I was on a Qantas flight travelling home to Sydney after a big holiday in the US. Three weeks of New York, skiing in Utah, and generally having a good time. It was well into the flight on the way to Sydney. The middle of the night, probably 3:00 AM. The cabin was dark. It was quiet. Most people were sleeping.
Suddenly the lights in the cabin came on and the captain came over the loud speaker telling us that he was making a change to the flight plan. He said there was an indicator light flashing on the dashboard up in the flight deck, and as a precaution, they were going to land in Fiji.
There was no urgency in his voice.
Almost immediately, the plane made what felt like a sharp mid-air right turn and started to descend.
At this point, the flight attendants began to walk through the cabin, reassuring passengers, making sure that seatbelts were on, pillows and blankets were put away, seats were returned to the upright position and all hand luggage was stowed.
The plane continued to descend, and it seemed not long afterwards we were getting close to landing. Excess fuel had already been dumped at sea, and the captain again came over the loud speaker letting us know that we were going to prepare for an emergency landing.
The flight attendants went through the emergency landing procedures. All the passengers were in the brace position…me included. It was about 4am and was beginning to get light outside the plane. As we approached Nadi Airport, we could see the runway in the distance with the lights along the edges. As we got closer, we could see all of the emergency vehicles lining the runway. This was the first time I thought ‘this is really serious’.
The plane landed safely and was hosed down with fire retardant foam. Shortly after landing, we could smell the aviation fuel in the cabin.
All the passengers were quickly escorted off the plane, across the tarmac, and into the safety of the arrivals terminal.
As we found out later, that flashing indicator light on the dashboard showed that there was a problem with one of the fuel lines on the plane. When we re-boarded the plane later that afternoon, after the required part had been flown in from Auckland and been fitted to the aircraft, the captain revealed that in fact there had been a four inch crack in the fuel line. So, it was a good thing he paid attention to that warning light on the dashboard.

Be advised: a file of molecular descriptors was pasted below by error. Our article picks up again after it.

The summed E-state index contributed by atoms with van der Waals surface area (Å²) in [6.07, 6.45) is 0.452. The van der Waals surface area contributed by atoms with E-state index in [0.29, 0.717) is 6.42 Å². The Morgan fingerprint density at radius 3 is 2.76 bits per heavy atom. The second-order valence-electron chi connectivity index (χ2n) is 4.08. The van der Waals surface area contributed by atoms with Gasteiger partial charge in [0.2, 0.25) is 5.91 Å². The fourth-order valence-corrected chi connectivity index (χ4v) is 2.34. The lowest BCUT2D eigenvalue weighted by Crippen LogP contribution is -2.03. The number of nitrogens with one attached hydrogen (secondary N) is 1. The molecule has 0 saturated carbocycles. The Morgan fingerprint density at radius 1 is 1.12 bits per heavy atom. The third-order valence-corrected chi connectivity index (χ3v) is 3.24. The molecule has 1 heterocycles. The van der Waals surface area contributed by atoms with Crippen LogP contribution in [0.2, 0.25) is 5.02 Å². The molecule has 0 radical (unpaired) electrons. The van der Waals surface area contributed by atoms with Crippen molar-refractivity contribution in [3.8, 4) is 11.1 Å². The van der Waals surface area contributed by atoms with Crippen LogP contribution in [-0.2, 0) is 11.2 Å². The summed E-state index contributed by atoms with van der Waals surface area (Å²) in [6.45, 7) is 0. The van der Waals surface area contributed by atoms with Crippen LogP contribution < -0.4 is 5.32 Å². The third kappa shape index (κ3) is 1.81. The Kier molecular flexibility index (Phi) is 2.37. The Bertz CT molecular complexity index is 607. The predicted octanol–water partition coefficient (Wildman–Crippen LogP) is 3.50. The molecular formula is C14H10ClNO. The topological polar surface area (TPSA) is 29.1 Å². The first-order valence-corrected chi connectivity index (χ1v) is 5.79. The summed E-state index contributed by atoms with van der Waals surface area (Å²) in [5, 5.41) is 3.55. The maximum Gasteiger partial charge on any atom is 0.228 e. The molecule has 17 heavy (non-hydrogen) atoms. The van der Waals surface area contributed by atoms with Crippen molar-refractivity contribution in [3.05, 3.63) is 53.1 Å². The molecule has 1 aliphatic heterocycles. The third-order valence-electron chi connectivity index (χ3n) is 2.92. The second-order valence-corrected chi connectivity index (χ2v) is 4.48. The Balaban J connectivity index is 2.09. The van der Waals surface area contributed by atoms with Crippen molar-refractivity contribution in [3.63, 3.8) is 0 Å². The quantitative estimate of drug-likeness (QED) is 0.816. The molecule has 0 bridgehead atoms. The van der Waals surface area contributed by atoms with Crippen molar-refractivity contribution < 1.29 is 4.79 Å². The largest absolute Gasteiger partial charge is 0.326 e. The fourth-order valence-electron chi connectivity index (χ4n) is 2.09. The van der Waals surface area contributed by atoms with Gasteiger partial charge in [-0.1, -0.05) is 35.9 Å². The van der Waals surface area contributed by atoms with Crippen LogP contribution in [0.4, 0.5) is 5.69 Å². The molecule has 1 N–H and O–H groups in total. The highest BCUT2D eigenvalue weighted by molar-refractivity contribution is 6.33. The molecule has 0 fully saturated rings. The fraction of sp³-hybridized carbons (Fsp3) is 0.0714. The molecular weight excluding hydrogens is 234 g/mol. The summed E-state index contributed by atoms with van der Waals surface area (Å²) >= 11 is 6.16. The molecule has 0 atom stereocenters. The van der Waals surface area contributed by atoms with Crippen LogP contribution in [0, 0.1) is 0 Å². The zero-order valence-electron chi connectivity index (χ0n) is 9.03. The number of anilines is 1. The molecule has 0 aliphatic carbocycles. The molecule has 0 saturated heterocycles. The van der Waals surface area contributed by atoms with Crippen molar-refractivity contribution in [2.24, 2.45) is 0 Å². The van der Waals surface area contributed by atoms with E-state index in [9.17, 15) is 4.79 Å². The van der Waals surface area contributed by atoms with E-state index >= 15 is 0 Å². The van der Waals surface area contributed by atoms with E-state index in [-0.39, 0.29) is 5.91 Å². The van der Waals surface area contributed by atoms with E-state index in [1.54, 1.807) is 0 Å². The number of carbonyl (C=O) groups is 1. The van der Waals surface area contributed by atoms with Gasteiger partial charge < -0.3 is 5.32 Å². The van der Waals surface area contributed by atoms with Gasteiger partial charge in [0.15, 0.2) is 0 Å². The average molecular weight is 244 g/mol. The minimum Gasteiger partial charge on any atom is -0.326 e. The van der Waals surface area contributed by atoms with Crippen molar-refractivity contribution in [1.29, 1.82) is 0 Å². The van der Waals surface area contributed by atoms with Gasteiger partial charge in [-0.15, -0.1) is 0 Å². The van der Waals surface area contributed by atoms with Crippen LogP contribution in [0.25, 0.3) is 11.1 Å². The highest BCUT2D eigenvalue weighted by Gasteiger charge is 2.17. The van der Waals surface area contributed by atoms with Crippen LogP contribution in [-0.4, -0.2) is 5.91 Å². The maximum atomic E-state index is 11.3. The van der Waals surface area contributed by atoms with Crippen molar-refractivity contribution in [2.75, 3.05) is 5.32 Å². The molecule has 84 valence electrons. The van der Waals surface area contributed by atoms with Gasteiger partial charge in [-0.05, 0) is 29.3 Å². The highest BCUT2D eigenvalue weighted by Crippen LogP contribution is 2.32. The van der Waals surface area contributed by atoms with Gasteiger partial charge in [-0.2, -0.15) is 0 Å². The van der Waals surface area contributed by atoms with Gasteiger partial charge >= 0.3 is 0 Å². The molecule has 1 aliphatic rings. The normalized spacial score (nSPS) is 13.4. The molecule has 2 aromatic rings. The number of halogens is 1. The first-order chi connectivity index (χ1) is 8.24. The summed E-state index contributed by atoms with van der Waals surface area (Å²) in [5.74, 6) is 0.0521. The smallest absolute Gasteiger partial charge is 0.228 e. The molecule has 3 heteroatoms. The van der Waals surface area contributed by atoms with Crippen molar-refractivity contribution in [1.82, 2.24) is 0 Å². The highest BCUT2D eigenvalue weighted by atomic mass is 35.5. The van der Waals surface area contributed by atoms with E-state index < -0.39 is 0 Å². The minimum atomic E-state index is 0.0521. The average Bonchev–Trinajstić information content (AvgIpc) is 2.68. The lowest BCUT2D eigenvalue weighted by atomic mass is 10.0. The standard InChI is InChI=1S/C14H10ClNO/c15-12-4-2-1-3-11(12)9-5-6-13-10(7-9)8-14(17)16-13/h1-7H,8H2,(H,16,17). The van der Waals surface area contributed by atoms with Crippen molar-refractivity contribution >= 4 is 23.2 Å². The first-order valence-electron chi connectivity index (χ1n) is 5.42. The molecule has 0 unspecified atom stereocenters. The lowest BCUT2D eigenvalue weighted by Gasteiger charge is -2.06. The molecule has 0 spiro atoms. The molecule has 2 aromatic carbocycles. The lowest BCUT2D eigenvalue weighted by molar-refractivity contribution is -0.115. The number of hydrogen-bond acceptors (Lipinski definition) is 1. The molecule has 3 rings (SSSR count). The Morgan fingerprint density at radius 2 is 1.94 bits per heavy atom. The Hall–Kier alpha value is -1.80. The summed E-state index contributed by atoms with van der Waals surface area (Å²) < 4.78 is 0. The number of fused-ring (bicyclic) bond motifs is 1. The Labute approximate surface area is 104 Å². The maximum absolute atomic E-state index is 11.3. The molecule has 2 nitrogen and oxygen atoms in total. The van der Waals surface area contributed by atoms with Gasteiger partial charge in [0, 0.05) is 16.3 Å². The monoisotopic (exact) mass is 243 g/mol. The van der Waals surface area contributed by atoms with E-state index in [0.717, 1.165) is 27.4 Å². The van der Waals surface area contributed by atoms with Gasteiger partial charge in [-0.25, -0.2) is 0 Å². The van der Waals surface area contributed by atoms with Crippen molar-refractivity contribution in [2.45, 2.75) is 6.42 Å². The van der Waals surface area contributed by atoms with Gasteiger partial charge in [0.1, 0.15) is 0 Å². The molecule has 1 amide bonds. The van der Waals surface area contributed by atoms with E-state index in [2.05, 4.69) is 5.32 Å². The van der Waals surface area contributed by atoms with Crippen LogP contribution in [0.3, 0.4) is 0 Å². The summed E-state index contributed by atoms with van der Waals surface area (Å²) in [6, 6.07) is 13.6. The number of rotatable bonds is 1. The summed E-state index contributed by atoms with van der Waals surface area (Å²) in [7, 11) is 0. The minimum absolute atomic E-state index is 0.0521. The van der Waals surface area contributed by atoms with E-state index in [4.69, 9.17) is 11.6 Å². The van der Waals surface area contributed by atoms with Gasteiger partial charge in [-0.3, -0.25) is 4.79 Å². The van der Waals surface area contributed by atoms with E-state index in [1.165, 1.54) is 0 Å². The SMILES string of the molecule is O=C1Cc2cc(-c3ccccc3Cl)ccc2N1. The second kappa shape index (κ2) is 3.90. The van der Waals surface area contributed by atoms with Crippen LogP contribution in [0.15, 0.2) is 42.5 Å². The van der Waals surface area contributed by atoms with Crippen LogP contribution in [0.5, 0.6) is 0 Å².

We all survived and have a good story to tell of our smooth emergency landing.
But how did this happen? This was a real emergency. Although for most of the time, it didn’t actually feel like an emergency. It was a very controlled, very calm experience. It was only when we were smelling the jet fuel and we saw the emergency vehicles beside the runway did we realise how serious the situation actually was.
The Australian Institute of Disaster Resilience identifies the 4 stages of emergency as
Qantas has an impeccable safety record, and one of the reasons for this is the focus on the prevention stage. This includes things like preventative maintenance, high quality engineering and a parts replacement strategy. I acknowledge there is far more to this than my limited knowledge covers here.
In this scenario this included:
- Having a plan to follow in the emergency situation, with different scenario options.
- Ensuring staff have been trained to deal with these situations and have practiced these skills. This goes for the staff on the plane in the air, and the staff on the ground at the airports, in air traffic control, and in the emergency response teams. Different people, from different organisations working together for a common goal.
- Having a plan to repair the plane, including access to essential parts, engineers and so on.
- Also having a plan to deal with the passengers once off the plane. We were quickly processed through immigration, onto buses and into local hotels for the day including rooms, food & beverage vouchers. And instructions about when and where we would be picked up again and returned to the airport for the flight from Fiji to Sydney.
The response was calm, capable, and confident. Everyone involved knew what to do and when to do it.
Great leaders in emergency do 3 things well:
- Focus specifically and only on the important.
In this case for the flight crew, it was fly the plane and land it safely. The flight attendants focused on keeping the passengers calm and preparing the cabin for an emergency landing.